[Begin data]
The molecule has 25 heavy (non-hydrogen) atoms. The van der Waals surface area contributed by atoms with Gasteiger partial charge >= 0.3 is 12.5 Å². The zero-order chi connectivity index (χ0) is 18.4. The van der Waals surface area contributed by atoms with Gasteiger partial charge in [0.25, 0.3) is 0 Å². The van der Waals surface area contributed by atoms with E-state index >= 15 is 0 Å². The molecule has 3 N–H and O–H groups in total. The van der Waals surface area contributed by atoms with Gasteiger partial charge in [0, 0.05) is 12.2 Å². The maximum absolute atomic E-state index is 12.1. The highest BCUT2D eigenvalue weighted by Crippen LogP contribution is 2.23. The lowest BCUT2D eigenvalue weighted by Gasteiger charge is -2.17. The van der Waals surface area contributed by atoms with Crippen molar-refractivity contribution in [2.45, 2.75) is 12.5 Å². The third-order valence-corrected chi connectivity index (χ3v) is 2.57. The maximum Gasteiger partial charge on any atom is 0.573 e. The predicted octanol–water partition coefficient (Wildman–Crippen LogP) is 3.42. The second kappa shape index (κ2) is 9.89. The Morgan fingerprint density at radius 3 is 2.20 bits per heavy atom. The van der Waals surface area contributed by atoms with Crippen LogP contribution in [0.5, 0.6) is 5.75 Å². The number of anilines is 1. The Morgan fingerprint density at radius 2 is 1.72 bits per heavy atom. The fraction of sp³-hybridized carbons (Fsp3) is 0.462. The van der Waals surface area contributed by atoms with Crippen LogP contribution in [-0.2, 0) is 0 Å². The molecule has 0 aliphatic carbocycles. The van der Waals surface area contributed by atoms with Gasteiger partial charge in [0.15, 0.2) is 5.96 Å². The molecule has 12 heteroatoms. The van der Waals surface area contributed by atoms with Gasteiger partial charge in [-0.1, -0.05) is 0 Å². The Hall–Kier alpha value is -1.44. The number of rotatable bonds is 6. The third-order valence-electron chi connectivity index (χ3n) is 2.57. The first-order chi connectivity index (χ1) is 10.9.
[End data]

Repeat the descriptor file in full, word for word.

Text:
The molecule has 25 heavy (non-hydrogen) atoms. The van der Waals surface area contributed by atoms with Gasteiger partial charge >= 0.3 is 12.5 Å². The zero-order chi connectivity index (χ0) is 18.4. The van der Waals surface area contributed by atoms with Gasteiger partial charge in [0.25, 0.3) is 0 Å². The van der Waals surface area contributed by atoms with E-state index >= 15 is 0 Å². The molecule has 3 N–H and O–H groups in total. The van der Waals surface area contributed by atoms with Gasteiger partial charge in [0, 0.05) is 12.2 Å². The maximum absolute atomic E-state index is 12.1. The highest BCUT2D eigenvalue weighted by Crippen LogP contribution is 2.23. The lowest BCUT2D eigenvalue weighted by Gasteiger charge is -2.17. The van der Waals surface area contributed by atoms with Crippen molar-refractivity contribution in [2.45, 2.75) is 12.5 Å². The third-order valence-corrected chi connectivity index (χ3v) is 2.57. The maximum Gasteiger partial charge on any atom is 0.573 e. The predicted octanol–water partition coefficient (Wildman–Crippen LogP) is 3.42. The second kappa shape index (κ2) is 9.89. The Morgan fingerprint density at radius 3 is 2.20 bits per heavy atom. The van der Waals surface area contributed by atoms with Crippen LogP contribution in [0.5, 0.6) is 5.75 Å². The number of anilines is 1. The Morgan fingerprint density at radius 2 is 1.72 bits per heavy atom. The fraction of sp³-hybridized carbons (Fsp3) is 0.462. The van der Waals surface area contributed by atoms with Crippen LogP contribution in [-0.2, 0) is 0 Å². The molecule has 0 aliphatic carbocycles. The van der Waals surface area contributed by atoms with Gasteiger partial charge in [0.15, 0.2) is 5.96 Å². The molecule has 12 heteroatoms. The van der Waals surface area contributed by atoms with Gasteiger partial charge in [-0.1, -0.05) is 0 Å². The Hall–Kier alpha value is -1.44. The number of rotatable bonds is 6. The third-order valence-electron chi connectivity index (χ3n) is 2.57. The first-order chi connectivity index (χ1) is 10.9.